For many years, everyone close to Shannon McElroy knew that she was a lesbian — except maybe her parents. It was only after McElroy married very quietly last January that she decided to tell her parents, who are religious. "A lot of it was fear about how they would react and if they would fully accept me," says McElroy, 36, a program manager at a York, Pa., community health center. "But they were great, saying, 'We know.' They welcomed my wife into the family."
Even with social changes such as the Marriage Equality Act and greater acceptance of gay rights, coming out is still a traumatic event for some people, says McElroy, who works with gay youths at the health center. A Pew survey found that about 40 percent of LGBT adults were rejected by a family member or close friend because of their sexual orientation or gender identity.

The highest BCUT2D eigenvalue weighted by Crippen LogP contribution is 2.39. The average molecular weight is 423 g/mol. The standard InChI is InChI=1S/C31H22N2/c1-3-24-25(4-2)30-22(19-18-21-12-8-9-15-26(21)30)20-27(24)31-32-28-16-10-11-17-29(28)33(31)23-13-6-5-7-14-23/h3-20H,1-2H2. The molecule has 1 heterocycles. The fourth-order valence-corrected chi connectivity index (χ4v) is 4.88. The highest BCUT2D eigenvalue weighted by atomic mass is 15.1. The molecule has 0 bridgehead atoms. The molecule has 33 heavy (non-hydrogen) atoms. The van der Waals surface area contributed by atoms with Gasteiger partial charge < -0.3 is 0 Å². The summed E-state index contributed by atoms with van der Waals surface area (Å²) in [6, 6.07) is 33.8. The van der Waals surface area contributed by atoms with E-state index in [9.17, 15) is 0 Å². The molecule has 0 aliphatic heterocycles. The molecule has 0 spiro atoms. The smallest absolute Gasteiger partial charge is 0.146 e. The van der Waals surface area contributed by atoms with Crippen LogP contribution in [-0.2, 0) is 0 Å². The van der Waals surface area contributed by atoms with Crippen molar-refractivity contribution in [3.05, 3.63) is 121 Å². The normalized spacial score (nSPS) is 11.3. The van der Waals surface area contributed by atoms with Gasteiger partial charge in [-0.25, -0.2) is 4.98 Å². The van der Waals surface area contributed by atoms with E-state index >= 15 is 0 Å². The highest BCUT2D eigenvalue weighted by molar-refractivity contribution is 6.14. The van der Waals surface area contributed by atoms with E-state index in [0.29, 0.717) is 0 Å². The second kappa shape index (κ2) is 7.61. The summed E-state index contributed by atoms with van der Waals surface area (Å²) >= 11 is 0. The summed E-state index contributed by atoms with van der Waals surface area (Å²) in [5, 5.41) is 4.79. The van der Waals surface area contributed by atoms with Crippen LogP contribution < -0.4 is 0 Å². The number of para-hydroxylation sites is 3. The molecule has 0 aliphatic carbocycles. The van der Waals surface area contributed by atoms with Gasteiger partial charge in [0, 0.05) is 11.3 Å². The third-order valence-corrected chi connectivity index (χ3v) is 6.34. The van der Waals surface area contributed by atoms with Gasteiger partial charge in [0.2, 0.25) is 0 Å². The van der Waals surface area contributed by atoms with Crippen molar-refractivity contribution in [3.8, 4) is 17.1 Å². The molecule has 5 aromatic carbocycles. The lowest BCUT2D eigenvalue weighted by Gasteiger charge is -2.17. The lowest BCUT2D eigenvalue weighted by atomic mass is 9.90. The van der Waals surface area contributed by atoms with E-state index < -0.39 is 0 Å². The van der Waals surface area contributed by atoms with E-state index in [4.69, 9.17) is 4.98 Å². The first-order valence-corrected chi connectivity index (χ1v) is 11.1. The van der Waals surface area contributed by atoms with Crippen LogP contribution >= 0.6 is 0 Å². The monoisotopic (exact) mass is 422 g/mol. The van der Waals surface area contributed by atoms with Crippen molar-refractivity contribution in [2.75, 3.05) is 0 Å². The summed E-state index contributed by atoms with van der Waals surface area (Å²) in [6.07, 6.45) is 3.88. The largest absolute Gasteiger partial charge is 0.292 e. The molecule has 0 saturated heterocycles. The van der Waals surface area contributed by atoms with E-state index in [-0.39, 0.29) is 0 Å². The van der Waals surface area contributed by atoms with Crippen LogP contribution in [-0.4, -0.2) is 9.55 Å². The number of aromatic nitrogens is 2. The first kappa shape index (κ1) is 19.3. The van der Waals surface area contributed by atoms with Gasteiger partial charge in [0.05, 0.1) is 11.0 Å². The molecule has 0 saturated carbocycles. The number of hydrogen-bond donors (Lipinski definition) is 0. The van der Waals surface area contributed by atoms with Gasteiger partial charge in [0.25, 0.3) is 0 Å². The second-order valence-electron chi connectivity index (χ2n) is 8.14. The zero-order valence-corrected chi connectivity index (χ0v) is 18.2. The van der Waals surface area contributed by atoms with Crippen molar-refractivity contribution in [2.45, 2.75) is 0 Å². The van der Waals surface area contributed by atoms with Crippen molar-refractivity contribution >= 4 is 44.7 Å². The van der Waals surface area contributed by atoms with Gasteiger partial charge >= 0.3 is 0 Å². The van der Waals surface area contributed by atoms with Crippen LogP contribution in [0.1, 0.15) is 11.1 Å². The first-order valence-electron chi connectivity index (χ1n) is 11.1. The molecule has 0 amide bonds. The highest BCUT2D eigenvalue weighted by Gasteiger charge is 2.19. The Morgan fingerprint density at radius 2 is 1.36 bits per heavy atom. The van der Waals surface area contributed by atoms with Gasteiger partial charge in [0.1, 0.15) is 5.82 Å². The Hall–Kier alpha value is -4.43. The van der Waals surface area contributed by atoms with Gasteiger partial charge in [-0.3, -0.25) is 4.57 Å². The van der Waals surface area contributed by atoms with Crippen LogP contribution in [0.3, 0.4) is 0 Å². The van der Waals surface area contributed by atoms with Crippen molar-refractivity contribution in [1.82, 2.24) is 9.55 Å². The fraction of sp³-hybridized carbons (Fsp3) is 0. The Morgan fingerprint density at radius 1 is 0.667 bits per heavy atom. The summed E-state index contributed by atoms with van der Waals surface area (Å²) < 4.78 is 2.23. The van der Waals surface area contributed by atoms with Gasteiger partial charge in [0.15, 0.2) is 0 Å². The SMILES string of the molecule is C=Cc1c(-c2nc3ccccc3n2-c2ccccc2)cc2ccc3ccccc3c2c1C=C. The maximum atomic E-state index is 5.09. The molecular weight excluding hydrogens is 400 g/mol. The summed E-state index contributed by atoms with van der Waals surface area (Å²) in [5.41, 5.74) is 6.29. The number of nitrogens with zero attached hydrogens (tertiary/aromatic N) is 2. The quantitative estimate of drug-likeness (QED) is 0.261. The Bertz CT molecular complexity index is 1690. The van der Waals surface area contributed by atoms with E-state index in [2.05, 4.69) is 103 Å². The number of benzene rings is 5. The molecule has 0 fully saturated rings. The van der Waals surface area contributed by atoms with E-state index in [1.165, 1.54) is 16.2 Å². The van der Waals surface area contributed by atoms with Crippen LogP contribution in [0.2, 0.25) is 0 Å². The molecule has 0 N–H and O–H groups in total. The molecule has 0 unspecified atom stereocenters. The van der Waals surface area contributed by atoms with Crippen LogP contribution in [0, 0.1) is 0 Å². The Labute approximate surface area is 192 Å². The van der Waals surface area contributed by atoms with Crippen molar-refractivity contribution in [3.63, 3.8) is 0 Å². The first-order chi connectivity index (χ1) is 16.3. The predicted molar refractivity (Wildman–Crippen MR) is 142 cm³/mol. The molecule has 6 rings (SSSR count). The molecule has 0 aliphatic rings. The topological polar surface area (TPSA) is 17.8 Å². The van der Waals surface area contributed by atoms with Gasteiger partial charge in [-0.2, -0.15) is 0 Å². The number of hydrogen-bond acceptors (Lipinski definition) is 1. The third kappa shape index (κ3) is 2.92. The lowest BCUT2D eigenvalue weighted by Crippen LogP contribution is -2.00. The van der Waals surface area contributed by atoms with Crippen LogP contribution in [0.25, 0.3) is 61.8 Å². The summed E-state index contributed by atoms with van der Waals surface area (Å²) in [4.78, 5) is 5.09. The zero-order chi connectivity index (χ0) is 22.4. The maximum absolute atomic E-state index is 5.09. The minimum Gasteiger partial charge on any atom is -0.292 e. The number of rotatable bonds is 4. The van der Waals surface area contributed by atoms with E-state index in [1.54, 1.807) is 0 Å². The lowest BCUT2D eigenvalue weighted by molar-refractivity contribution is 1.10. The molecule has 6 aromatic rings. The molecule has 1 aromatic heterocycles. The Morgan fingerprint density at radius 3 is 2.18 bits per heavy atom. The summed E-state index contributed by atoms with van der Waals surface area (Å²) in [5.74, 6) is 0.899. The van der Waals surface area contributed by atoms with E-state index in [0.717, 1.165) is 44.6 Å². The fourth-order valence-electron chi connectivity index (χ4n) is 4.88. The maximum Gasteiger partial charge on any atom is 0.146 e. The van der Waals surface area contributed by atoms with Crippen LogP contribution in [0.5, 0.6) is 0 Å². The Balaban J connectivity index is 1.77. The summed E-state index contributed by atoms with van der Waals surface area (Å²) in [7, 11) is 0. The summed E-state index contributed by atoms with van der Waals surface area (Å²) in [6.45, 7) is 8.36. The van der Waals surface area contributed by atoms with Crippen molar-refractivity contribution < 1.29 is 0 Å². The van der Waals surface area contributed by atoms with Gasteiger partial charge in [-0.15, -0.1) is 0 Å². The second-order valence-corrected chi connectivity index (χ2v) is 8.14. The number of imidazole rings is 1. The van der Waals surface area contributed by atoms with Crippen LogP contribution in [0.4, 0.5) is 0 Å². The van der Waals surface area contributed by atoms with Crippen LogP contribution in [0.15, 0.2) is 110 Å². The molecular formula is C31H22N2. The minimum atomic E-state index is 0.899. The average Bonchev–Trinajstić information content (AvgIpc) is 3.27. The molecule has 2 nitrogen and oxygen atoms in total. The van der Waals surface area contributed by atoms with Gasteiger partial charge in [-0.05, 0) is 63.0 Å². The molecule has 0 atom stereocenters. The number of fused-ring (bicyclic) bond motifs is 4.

Another Pew study found that almost 60 percent of parents would not be upset if their child came out. Still, parents are often the last to learn the sexual orientation of LGBT children.
"Parents are the hardest to tell because children are afraid of disappointing them or adding stress to their lives or upsetting expectations," says Jean Hodges, president of PFLAG, a support organization for parents with 400 chapters nationwide.
But many gay advocates suggest that even if parents are accepting, they should never ask point-blank about sexual orientation. That's what triggered Kristin Russo's announcement that she was bisexual at a Thanksgiving dinner. In college at the time, she "couldn't stand the questions anymore" from her mother about her dating life. What followed was a decade of strained relations between Russo and her mom. It was only when her mother started meeting Russo's girlfriends that she began fully accepting her daughter's identity.